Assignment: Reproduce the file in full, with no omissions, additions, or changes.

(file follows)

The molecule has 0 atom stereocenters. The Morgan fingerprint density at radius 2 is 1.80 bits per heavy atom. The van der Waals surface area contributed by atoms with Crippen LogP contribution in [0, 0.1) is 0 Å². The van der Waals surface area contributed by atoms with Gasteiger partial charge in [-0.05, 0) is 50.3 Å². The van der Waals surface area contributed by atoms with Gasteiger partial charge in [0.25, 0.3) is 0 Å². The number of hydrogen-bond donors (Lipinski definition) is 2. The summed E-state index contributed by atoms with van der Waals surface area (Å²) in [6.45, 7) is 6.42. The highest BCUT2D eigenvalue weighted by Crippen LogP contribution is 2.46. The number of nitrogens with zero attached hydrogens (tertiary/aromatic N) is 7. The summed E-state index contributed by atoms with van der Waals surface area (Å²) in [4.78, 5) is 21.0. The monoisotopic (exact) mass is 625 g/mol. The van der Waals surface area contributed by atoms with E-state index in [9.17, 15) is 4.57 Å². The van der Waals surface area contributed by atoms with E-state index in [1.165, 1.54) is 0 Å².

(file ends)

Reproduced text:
The molecule has 0 atom stereocenters. The Morgan fingerprint density at radius 2 is 1.80 bits per heavy atom. The van der Waals surface area contributed by atoms with Crippen LogP contribution in [0, 0.1) is 0 Å². The van der Waals surface area contributed by atoms with Gasteiger partial charge in [-0.05, 0) is 50.3 Å². The van der Waals surface area contributed by atoms with Gasteiger partial charge in [0.25, 0.3) is 0 Å². The number of hydrogen-bond donors (Lipinski definition) is 2. The summed E-state index contributed by atoms with van der Waals surface area (Å²) in [6.45, 7) is 6.42. The highest BCUT2D eigenvalue weighted by Crippen LogP contribution is 2.46. The number of nitrogens with zero attached hydrogens (tertiary/aromatic N) is 7. The summed E-state index contributed by atoms with van der Waals surface area (Å²) in [4.78, 5) is 21.0. The monoisotopic (exact) mass is 625 g/mol. The van der Waals surface area contributed by atoms with E-state index in [9.17, 15) is 4.57 Å². The van der Waals surface area contributed by atoms with E-state index in [1.165, 1.54) is 0 Å².